WASHINGTON — Winning the World Cup is tough enough. If Tuesday night’s thumping of Mexico is any indication, making the US women’s roster might be even tougher.
Over the next two years, the next generation of women’s soccer talent will compete with the old guard for precious roster spots and even more precious playing time for the 2015 championship in Canada. The established and the upstarts blended nicely in a 7-0 win before 12,594 at RFK Stadium, a signal to the world that the US pool is as deep as ever.
‘‘I think what a result like tonight does is it sends a message right across the whole squad that there are no places safe on this team,’’ coach Tom Sermanni said. ‘‘And that’s important for competition, and it’s important for the continued development of the team.’’
Abby Wambach extended her world record with her 161st international goal, and Morgan Brian got her first. Sydney Leroux scored four times in the first half alone, and defender Rachel Buehler tallied just her fifth goal in 104 US games. Erika Tymrak and Leigh Ann Robinson earned their first US caps.
Oh, the dilemmas Sermanni will face as he thinks ahead. It’s a good problem to have.
‘‘I think our second 11 would definitely get into the semifinals of any world championship,’’ Wambach said. ‘‘Tom has a difficult job over the next two years deciding who the team’s going to be, who’s going to be the starters. That’s why he gets paid the big bucks.’’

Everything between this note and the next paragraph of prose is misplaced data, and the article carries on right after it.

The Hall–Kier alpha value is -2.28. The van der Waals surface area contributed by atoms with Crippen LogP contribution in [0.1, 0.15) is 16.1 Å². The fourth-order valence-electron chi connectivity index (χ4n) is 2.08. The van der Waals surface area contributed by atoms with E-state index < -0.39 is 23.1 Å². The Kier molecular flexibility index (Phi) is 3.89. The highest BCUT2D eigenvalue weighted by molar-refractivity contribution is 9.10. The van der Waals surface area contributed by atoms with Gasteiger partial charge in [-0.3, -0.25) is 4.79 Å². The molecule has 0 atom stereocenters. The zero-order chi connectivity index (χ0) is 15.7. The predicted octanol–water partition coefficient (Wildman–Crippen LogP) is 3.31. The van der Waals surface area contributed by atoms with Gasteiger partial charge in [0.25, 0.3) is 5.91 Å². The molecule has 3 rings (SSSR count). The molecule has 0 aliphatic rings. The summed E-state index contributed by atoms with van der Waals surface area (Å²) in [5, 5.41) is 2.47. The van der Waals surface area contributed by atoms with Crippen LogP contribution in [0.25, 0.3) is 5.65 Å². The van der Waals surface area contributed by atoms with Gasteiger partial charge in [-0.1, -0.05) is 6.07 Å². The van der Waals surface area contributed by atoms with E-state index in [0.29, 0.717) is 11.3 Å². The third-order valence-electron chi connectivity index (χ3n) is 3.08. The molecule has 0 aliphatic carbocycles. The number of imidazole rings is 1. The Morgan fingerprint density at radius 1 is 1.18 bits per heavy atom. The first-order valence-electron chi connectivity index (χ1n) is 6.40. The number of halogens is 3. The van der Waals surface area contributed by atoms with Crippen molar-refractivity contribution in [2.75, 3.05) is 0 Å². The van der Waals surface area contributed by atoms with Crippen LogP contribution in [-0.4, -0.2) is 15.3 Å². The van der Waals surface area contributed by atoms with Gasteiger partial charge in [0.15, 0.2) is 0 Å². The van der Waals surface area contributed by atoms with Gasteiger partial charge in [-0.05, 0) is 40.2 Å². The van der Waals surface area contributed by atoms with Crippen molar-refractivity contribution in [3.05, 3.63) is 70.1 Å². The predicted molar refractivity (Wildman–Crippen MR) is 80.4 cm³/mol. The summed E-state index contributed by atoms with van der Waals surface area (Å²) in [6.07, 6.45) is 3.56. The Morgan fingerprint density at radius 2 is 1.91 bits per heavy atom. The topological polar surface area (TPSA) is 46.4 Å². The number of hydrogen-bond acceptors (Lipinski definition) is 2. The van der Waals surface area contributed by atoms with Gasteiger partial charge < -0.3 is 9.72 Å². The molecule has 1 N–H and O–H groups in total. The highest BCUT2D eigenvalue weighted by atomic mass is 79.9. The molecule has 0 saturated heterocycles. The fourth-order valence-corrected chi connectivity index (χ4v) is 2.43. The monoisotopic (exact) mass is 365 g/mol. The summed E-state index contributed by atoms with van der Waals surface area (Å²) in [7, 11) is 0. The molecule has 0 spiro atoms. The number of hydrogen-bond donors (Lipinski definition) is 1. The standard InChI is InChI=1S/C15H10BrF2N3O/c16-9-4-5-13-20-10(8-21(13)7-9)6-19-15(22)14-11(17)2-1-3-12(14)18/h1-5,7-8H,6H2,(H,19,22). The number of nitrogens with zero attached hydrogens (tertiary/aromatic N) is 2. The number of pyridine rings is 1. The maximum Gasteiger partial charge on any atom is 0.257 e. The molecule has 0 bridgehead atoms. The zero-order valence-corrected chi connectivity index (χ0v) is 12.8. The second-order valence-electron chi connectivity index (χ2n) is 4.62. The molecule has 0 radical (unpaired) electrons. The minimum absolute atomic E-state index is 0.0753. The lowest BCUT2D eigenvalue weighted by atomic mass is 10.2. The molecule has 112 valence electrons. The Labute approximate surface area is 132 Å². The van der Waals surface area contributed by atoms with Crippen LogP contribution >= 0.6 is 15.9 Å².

The Americans, ranked No. 1 in the world, ran their overall unbeaten streak to 35 games and their home unbeaten streak to 73. They are 27-1-1 all time against 24th-ranked Mexico.
The US team had been off for 2½ months while the National Women’s Soccer League wrapped up its inaugural season. Several regulars missed the game because they’re either playing in Europe or nursing injuries. Forward Alex Morgan, who strained a ligament in her left knee during the NWSL season, was on the bench.
That opened the door for players such as Brian, a 20-year-old junior at the University of Virginia who is still in a bit of awe over the chance to share the field with her heroes.
‘‘You look around at the players that you’re playing with, and it’s Abby Wambach,’’ Brian said. ‘‘I mean, some of these players are 13, 14 years older than me.’’
Wambach is indeed 33, but she’s not going anywhere any time soon. She broke Mia Hamm’s international mark of 158 goals in the US team’s previous game and played a part in all four goals scored in the first 30 minutes Tuesday.
Leroux, who played this summer for the Boston Breakers, has 42 goals in just 18 games for the US team, including her five-spot against Guatemala in the Olympic qualifying tournament last year.
‘‘She still hasn’t even touched her potential,’’ Wambach said. ‘‘And that’s scary.’’
Goalkeepers Hope Solo (first half) and Nicole Barnhart (second half) combined for the shutout.